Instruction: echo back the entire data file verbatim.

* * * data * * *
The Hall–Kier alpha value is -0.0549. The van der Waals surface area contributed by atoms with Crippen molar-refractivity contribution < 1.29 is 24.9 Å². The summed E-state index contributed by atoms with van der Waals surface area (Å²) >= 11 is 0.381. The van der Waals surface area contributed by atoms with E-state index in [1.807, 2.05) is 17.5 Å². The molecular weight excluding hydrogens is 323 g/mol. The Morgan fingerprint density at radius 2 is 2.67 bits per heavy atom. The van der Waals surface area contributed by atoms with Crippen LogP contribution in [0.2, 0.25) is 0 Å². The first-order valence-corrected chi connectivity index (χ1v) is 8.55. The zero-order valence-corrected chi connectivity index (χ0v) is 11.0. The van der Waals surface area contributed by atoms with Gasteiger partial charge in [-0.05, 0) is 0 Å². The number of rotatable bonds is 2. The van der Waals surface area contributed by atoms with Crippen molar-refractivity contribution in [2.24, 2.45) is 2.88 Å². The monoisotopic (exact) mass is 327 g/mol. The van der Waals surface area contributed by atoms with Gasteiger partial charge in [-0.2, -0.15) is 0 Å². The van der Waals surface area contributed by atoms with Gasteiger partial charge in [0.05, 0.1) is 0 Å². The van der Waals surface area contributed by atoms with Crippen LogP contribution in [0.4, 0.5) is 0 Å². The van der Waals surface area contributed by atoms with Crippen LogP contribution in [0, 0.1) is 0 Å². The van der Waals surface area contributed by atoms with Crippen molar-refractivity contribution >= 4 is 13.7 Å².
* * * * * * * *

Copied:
The Hall–Kier alpha value is -0.0549. The van der Waals surface area contributed by atoms with Crippen molar-refractivity contribution < 1.29 is 24.9 Å². The summed E-state index contributed by atoms with van der Waals surface area (Å²) >= 11 is 0.381. The van der Waals surface area contributed by atoms with E-state index in [1.807, 2.05) is 17.5 Å². The molecular weight excluding hydrogens is 323 g/mol. The Morgan fingerprint density at radius 2 is 2.67 bits per heavy atom. The van der Waals surface area contributed by atoms with Crippen LogP contribution in [0.2, 0.25) is 0 Å². The first-order valence-corrected chi connectivity index (χ1v) is 8.55. The zero-order valence-corrected chi connectivity index (χ0v) is 11.0. The van der Waals surface area contributed by atoms with Gasteiger partial charge in [-0.05, 0) is 0 Å². The number of rotatable bonds is 2. The van der Waals surface area contributed by atoms with Crippen molar-refractivity contribution in [2.24, 2.45) is 2.88 Å². The monoisotopic (exact) mass is 327 g/mol. The van der Waals surface area contributed by atoms with Gasteiger partial charge in [-0.2, -0.15) is 0 Å². The van der Waals surface area contributed by atoms with Gasteiger partial charge in [0.05, 0.1) is 0 Å². The van der Waals surface area contributed by atoms with Crippen LogP contribution in [0.4, 0.5) is 0 Å². The van der Waals surface area contributed by atoms with Crippen LogP contribution in [0, 0.1) is 0 Å². The van der Waals surface area contributed by atoms with Crippen molar-refractivity contribution >= 4 is 13.7 Å².